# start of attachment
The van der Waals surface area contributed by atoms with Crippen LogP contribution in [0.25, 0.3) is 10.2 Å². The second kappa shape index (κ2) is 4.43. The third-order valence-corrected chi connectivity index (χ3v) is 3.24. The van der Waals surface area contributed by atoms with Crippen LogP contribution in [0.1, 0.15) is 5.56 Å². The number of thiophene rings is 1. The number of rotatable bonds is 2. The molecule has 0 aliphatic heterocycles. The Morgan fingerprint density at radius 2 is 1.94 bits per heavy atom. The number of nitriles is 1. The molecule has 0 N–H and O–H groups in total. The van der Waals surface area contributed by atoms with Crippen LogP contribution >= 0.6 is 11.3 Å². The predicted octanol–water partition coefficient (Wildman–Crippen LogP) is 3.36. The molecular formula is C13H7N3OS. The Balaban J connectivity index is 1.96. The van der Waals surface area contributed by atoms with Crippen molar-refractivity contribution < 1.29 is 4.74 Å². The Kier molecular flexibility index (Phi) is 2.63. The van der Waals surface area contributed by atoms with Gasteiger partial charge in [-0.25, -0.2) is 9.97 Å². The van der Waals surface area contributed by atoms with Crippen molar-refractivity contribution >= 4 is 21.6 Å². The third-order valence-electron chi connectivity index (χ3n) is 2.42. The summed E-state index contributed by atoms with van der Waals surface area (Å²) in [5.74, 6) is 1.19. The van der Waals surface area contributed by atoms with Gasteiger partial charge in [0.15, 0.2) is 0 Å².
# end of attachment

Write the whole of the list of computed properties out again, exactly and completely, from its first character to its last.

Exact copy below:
The van der Waals surface area contributed by atoms with Crippen LogP contribution in [0.25, 0.3) is 10.2 Å². The second kappa shape index (κ2) is 4.43. The third-order valence-corrected chi connectivity index (χ3v) is 3.24. The van der Waals surface area contributed by atoms with Crippen LogP contribution in [0.1, 0.15) is 5.56 Å². The number of thiophene rings is 1. The number of rotatable bonds is 2. The molecule has 0 aliphatic heterocycles. The Morgan fingerprint density at radius 2 is 1.94 bits per heavy atom. The number of nitriles is 1. The molecule has 0 N–H and O–H groups in total. The van der Waals surface area contributed by atoms with Crippen LogP contribution >= 0.6 is 11.3 Å². The predicted octanol–water partition coefficient (Wildman–Crippen LogP) is 3.36. The molecular formula is C13H7N3OS. The Balaban J connectivity index is 1.96. The van der Waals surface area contributed by atoms with Crippen molar-refractivity contribution < 1.29 is 4.74 Å². The Kier molecular flexibility index (Phi) is 2.63. The van der Waals surface area contributed by atoms with Gasteiger partial charge in [-0.25, -0.2) is 9.97 Å². The van der Waals surface area contributed by atoms with Crippen molar-refractivity contribution >= 4 is 21.6 Å². The third-order valence-electron chi connectivity index (χ3n) is 2.42. The summed E-state index contributed by atoms with van der Waals surface area (Å²) in [5.74, 6) is 1.19. The van der Waals surface area contributed by atoms with Gasteiger partial charge in [0.15, 0.2) is 0 Å².